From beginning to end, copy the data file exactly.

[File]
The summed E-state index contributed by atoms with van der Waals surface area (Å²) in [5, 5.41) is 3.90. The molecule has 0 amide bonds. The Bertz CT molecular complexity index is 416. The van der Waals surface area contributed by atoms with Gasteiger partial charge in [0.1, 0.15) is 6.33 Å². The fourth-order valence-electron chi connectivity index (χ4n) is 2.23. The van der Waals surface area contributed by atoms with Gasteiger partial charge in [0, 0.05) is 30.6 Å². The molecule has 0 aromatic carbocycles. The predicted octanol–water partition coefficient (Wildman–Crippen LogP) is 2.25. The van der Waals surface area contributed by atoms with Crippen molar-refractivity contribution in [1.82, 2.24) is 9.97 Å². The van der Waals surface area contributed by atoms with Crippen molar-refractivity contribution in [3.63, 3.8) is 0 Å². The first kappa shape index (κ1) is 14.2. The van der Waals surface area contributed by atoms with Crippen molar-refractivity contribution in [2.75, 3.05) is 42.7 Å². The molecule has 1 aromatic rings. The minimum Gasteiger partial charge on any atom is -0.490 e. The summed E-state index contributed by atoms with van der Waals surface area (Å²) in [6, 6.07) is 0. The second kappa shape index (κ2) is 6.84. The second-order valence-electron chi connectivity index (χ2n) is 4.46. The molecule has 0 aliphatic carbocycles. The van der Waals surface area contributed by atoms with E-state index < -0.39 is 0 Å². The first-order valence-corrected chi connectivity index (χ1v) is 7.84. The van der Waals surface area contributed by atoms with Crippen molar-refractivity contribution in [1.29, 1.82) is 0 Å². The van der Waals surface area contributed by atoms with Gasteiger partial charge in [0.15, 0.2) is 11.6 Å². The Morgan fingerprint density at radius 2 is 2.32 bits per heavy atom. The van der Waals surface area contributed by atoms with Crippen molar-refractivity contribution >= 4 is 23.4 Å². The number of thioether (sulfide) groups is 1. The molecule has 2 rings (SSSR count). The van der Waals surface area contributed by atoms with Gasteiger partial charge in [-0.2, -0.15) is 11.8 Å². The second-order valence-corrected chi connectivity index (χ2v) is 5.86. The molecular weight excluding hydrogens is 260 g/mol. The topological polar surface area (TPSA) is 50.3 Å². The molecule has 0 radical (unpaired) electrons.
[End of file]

The summed E-state index contributed by atoms with van der Waals surface area (Å²) in [5, 5.41) is 3.90. The molecule has 0 amide bonds. The Bertz CT molecular complexity index is 416. The van der Waals surface area contributed by atoms with Gasteiger partial charge in [0.1, 0.15) is 6.33 Å². The fourth-order valence-electron chi connectivity index (χ4n) is 2.23. The van der Waals surface area contributed by atoms with Gasteiger partial charge in [0, 0.05) is 30.6 Å². The molecule has 0 aromatic carbocycles. The predicted octanol–water partition coefficient (Wildman–Crippen LogP) is 2.25. The van der Waals surface area contributed by atoms with Crippen molar-refractivity contribution in [1.82, 2.24) is 9.97 Å². The van der Waals surface area contributed by atoms with Crippen molar-refractivity contribution in [3.63, 3.8) is 0 Å². The first kappa shape index (κ1) is 14.2. The van der Waals surface area contributed by atoms with Crippen molar-refractivity contribution in [2.75, 3.05) is 42.7 Å². The molecule has 1 aromatic rings. The minimum Gasteiger partial charge on any atom is -0.490 e. The summed E-state index contributed by atoms with van der Waals surface area (Å²) in [6, 6.07) is 0. The second kappa shape index (κ2) is 6.84. The second-order valence-electron chi connectivity index (χ2n) is 4.46. The molecule has 0 aliphatic carbocycles. The van der Waals surface area contributed by atoms with E-state index < -0.39 is 0 Å². The first-order valence-corrected chi connectivity index (χ1v) is 7.84. The van der Waals surface area contributed by atoms with Crippen molar-refractivity contribution in [1.29, 1.82) is 0 Å². The van der Waals surface area contributed by atoms with Gasteiger partial charge in [0.15, 0.2) is 11.6 Å². The Morgan fingerprint density at radius 2 is 2.32 bits per heavy atom. The van der Waals surface area contributed by atoms with Crippen molar-refractivity contribution >= 4 is 23.4 Å². The number of thioether (sulfide) groups is 1. The molecule has 2 rings (SSSR count). The van der Waals surface area contributed by atoms with Gasteiger partial charge in [-0.2, -0.15) is 11.8 Å². The second-order valence-corrected chi connectivity index (χ2v) is 5.86. The molecular weight excluding hydrogens is 260 g/mol. The topological polar surface area (TPSA) is 50.3 Å². The molecule has 0 radical (unpaired) electrons.